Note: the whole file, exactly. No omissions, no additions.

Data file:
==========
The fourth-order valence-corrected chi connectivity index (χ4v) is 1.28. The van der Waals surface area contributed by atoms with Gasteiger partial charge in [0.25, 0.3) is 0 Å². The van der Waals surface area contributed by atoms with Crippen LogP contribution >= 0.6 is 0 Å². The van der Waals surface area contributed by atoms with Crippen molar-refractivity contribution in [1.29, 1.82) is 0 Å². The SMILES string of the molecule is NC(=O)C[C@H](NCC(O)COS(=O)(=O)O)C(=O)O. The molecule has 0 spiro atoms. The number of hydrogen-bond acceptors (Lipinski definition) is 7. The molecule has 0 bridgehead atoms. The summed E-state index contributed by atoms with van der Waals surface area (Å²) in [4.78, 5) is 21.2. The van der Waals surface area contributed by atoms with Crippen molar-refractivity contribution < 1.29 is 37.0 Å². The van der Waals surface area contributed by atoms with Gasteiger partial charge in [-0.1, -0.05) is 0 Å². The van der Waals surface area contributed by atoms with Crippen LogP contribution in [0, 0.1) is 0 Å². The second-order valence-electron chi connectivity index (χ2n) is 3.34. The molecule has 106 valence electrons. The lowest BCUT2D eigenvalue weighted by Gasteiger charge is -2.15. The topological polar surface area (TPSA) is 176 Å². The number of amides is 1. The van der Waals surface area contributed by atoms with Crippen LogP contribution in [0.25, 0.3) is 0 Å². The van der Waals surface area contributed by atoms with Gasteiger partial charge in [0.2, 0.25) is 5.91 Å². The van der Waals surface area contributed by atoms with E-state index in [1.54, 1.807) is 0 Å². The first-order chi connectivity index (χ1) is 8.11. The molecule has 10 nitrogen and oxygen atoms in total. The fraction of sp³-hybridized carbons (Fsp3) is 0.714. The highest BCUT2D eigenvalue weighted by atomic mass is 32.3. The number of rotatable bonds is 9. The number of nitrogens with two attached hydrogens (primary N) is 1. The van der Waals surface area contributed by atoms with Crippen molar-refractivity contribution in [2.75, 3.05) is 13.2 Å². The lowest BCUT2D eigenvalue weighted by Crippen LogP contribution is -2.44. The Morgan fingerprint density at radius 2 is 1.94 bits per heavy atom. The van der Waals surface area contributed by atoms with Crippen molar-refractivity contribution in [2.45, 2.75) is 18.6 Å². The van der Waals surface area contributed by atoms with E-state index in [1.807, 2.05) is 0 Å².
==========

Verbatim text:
The fourth-order valence-corrected chi connectivity index (χ4v) is 1.28. The van der Waals surface area contributed by atoms with Gasteiger partial charge in [0.25, 0.3) is 0 Å². The van der Waals surface area contributed by atoms with Crippen LogP contribution >= 0.6 is 0 Å². The van der Waals surface area contributed by atoms with Crippen molar-refractivity contribution in [1.29, 1.82) is 0 Å². The SMILES string of the molecule is NC(=O)C[C@H](NCC(O)COS(=O)(=O)O)C(=O)O. The molecule has 0 spiro atoms. The number of hydrogen-bond acceptors (Lipinski definition) is 7. The molecule has 0 bridgehead atoms. The summed E-state index contributed by atoms with van der Waals surface area (Å²) in [4.78, 5) is 21.2. The van der Waals surface area contributed by atoms with Crippen molar-refractivity contribution < 1.29 is 37.0 Å². The van der Waals surface area contributed by atoms with Gasteiger partial charge in [-0.1, -0.05) is 0 Å². The van der Waals surface area contributed by atoms with Crippen LogP contribution in [0, 0.1) is 0 Å². The second-order valence-electron chi connectivity index (χ2n) is 3.34. The molecule has 106 valence electrons. The lowest BCUT2D eigenvalue weighted by Gasteiger charge is -2.15. The topological polar surface area (TPSA) is 176 Å². The number of amides is 1. The van der Waals surface area contributed by atoms with Crippen LogP contribution in [0.25, 0.3) is 0 Å². The van der Waals surface area contributed by atoms with Gasteiger partial charge in [0.2, 0.25) is 5.91 Å². The van der Waals surface area contributed by atoms with E-state index in [1.54, 1.807) is 0 Å². The first-order chi connectivity index (χ1) is 8.11. The molecule has 10 nitrogen and oxygen atoms in total. The fraction of sp³-hybridized carbons (Fsp3) is 0.714. The highest BCUT2D eigenvalue weighted by atomic mass is 32.3. The number of rotatable bonds is 9. The number of nitrogens with two attached hydrogens (primary N) is 1. The van der Waals surface area contributed by atoms with Crippen molar-refractivity contribution in [2.75, 3.05) is 13.2 Å². The lowest BCUT2D eigenvalue weighted by Crippen LogP contribution is -2.44. The Morgan fingerprint density at radius 2 is 1.94 bits per heavy atom. The van der Waals surface area contributed by atoms with Crippen molar-refractivity contribution in [2.45, 2.75) is 18.6 Å². The van der Waals surface area contributed by atoms with E-state index in [1.807, 2.05) is 0 Å².